Persistent elevations in circulating INS DNA among subjects with longstanding type 1 diabetes

Anna Neyman, Jennifer Nelson, Sarah A. Tersey, Raghavendra G. Mirmira, Carmella Evans-Molina, Emily K. Sims

Research output: Contribution to journalArticle

2 Scopus citations

Abstract

Aim: To evaluate whether β cells continue to undergo death in the later stages of type 1 diabetes (T1D). Materials and Methods: Fasting banked sera from a cross-section of 90 participants in the T1D Exchange Registry with longstanding T1D (median duration of 9 years) were analysed. Subjects were determined to be C-peptide (−) or (+) based on mixed-meal tolerance testing. Results were compared with 54 adult non-diabetic controls. Stimulated samples were assayed in a subset of subjects. Levels of unmethylated and methylated preproinsulin (INS) DNA were analysed using digital droplet PCR. Results: Fasting and stimulated circulating unmethylated INS DNA levels were increased among both C-peptide (−) and C-peptide (+) subjects with longstanding T1D compared with non-diabetic controls (P < 0.01). Consistent with prior reports, unmethylated INS DNA values correlated with methylated INS DNA values, which were also elevated among T1D subjects (P < 0.001). There was wide variation in the effects of mixed-meal stimulation on DNA levels, with fasting values in the highest quartiles decreasing with stimulation (P < 0.05). Conclusions: These results could reflect ongoing β cell death in individuals with longstanding T1D, even in the absence of detectable C-peptide production, suggesting that therapies targeting β cell survival could be beneficial among individuals with longstanding T1D.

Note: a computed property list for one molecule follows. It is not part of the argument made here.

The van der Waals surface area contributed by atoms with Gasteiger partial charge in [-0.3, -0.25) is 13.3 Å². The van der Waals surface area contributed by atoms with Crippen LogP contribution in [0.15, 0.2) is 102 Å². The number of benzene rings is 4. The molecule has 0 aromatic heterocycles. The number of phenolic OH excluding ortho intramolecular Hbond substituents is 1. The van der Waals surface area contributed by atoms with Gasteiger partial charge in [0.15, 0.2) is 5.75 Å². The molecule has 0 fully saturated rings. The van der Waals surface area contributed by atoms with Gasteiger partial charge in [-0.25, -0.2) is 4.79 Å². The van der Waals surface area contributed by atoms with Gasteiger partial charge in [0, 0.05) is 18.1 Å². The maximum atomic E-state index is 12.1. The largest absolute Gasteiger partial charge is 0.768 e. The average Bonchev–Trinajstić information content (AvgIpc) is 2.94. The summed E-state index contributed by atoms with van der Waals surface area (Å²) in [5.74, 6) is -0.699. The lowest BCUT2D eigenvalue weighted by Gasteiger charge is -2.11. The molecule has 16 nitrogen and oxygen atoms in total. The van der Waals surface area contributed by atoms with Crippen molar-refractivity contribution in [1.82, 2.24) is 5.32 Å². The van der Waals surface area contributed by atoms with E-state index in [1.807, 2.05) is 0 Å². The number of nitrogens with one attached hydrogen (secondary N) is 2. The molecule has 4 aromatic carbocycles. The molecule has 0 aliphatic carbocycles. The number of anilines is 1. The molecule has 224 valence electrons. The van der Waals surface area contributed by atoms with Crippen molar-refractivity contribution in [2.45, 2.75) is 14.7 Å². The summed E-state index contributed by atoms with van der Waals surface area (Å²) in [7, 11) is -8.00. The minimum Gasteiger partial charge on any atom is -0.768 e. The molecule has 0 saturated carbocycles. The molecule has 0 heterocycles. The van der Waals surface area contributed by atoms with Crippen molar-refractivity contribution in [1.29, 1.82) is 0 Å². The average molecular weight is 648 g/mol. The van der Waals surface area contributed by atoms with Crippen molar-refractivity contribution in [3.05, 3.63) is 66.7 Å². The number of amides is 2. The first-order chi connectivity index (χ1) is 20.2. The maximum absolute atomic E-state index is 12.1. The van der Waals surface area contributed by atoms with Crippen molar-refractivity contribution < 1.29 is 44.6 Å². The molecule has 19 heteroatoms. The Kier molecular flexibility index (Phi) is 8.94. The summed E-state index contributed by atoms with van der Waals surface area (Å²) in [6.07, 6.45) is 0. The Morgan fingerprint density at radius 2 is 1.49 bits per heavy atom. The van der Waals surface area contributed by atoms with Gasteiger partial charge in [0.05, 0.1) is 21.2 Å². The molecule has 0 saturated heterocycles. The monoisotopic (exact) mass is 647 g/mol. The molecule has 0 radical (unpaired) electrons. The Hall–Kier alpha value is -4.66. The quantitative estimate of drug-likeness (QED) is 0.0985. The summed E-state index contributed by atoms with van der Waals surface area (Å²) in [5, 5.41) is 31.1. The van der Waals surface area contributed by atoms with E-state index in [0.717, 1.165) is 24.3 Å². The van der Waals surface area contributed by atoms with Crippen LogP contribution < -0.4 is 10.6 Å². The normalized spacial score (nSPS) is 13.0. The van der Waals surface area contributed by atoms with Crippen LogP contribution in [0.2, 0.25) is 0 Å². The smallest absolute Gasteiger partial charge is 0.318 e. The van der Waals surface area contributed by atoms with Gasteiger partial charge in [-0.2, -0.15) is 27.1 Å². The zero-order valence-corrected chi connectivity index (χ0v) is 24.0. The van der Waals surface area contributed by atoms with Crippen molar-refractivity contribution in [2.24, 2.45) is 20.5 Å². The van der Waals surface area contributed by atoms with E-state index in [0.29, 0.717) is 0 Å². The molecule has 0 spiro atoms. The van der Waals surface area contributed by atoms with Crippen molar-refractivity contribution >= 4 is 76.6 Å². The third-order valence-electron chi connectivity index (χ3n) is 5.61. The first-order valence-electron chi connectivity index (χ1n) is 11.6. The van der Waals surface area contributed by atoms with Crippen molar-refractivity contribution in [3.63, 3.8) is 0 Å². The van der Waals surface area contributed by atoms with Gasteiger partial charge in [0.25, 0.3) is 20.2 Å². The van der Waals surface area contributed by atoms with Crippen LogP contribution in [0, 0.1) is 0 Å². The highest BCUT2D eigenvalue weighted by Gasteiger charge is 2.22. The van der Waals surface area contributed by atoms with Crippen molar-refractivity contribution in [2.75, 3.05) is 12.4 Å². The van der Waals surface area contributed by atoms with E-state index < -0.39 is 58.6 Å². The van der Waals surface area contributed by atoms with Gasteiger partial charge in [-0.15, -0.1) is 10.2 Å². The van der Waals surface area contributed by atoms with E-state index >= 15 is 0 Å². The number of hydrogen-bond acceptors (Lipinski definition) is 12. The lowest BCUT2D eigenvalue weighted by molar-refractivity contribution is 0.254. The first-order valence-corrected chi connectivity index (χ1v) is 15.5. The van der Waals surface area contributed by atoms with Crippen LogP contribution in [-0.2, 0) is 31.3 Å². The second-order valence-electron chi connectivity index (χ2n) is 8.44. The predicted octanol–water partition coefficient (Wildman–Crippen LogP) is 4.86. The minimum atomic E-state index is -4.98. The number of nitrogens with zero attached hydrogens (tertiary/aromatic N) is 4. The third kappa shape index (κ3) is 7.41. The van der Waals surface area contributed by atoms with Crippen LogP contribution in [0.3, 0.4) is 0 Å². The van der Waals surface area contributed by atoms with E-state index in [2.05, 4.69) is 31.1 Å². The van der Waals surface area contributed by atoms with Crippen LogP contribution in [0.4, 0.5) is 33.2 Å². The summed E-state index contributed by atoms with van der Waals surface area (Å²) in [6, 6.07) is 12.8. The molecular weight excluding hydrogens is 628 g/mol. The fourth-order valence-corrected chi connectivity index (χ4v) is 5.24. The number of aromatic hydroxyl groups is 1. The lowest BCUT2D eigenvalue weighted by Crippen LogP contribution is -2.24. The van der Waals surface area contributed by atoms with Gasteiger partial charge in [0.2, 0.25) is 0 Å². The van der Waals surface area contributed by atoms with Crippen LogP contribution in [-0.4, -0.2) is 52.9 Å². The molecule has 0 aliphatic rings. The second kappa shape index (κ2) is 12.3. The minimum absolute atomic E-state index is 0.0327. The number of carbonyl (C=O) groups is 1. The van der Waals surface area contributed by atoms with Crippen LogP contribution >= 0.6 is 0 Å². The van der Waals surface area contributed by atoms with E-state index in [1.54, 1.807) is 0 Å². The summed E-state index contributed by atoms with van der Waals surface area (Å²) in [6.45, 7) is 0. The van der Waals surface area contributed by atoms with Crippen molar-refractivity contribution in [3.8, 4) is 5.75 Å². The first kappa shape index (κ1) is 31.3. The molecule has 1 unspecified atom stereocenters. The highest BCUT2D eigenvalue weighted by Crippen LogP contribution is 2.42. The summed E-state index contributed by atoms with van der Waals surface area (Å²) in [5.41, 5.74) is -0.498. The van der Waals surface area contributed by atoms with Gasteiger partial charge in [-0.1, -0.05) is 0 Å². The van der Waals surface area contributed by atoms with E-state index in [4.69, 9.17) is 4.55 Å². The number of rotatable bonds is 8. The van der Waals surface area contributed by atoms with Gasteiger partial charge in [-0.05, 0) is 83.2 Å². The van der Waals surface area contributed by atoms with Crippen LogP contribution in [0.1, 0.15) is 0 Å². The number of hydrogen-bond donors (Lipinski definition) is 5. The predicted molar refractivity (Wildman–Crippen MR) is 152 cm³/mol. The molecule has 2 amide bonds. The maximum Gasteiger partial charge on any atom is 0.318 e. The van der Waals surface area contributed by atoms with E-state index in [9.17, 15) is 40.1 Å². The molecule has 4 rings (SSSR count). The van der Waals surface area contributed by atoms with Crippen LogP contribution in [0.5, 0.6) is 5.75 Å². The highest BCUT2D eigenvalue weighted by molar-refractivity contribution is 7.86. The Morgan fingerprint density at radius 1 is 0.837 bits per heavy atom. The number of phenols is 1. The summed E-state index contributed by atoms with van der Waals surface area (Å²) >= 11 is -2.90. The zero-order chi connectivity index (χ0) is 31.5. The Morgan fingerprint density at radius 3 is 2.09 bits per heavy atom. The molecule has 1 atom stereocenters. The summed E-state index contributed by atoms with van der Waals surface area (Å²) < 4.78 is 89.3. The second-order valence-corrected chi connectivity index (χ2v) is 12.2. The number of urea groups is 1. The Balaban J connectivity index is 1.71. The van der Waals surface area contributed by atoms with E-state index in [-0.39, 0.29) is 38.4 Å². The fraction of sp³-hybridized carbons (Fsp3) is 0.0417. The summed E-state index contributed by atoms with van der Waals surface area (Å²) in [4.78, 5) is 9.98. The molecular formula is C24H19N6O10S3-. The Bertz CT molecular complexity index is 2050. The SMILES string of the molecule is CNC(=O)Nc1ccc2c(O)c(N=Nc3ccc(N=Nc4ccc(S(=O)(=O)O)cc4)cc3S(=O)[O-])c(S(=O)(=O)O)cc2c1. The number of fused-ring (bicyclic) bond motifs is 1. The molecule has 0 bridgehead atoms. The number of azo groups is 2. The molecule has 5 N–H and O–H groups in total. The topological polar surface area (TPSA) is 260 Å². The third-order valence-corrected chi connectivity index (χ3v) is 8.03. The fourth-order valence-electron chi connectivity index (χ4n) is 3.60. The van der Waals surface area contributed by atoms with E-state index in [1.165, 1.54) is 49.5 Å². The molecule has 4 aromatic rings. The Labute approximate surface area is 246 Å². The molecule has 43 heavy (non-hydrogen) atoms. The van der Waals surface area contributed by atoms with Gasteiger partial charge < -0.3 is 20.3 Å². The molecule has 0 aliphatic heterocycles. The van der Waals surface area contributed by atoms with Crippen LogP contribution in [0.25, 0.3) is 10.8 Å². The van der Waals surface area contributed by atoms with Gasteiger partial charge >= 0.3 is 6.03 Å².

Original languageEnglish (US)
Pages (from-to)95-102
Number of pages8
JournalDiabetes, Obesity and Metabolism
Volume21
Issue number1
DOIs
StatePublished - Jan 2019

Keywords

  • beta cell function
  • type 1 diabetes

ASJC Scopus subject areas

  • Internal Medicine
  • Endocrinology, Diabetes and Metabolism
  • Endocrinology

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